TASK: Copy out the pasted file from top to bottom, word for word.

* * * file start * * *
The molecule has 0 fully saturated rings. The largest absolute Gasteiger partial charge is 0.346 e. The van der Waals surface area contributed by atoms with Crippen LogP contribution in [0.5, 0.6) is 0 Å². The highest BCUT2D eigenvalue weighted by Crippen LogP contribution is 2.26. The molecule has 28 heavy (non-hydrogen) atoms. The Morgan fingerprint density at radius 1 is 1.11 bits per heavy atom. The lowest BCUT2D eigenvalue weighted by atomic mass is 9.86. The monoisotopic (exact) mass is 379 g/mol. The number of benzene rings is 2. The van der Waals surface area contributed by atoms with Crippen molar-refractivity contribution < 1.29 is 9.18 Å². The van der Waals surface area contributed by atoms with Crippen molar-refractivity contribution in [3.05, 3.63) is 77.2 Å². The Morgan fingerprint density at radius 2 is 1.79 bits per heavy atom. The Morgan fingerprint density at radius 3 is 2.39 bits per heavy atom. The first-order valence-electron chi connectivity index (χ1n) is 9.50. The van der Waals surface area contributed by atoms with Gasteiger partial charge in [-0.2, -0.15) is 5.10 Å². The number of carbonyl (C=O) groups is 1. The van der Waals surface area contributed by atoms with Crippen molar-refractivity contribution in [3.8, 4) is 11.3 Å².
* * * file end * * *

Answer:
The molecule has 0 fully saturated rings. The largest absolute Gasteiger partial charge is 0.346 e. The van der Waals surface area contributed by atoms with Crippen LogP contribution in [0.5, 0.6) is 0 Å². The highest BCUT2D eigenvalue weighted by Crippen LogP contribution is 2.26. The molecule has 28 heavy (non-hydrogen) atoms. The Morgan fingerprint density at radius 1 is 1.11 bits per heavy atom. The lowest BCUT2D eigenvalue weighted by atomic mass is 9.86. The monoisotopic (exact) mass is 379 g/mol. The number of benzene rings is 2. The van der Waals surface area contributed by atoms with Crippen molar-refractivity contribution < 1.29 is 9.18 Å². The van der Waals surface area contributed by atoms with Crippen molar-refractivity contribution in [3.05, 3.63) is 77.2 Å². The Morgan fingerprint density at radius 2 is 1.79 bits per heavy atom. The Morgan fingerprint density at radius 3 is 2.39 bits per heavy atom. The first-order valence-electron chi connectivity index (χ1n) is 9.50. The van der Waals surface area contributed by atoms with Gasteiger partial charge in [-0.2, -0.15) is 5.10 Å². The number of carbonyl (C=O) groups is 1. The van der Waals surface area contributed by atoms with Crippen molar-refractivity contribution in [3.8, 4) is 11.3 Å².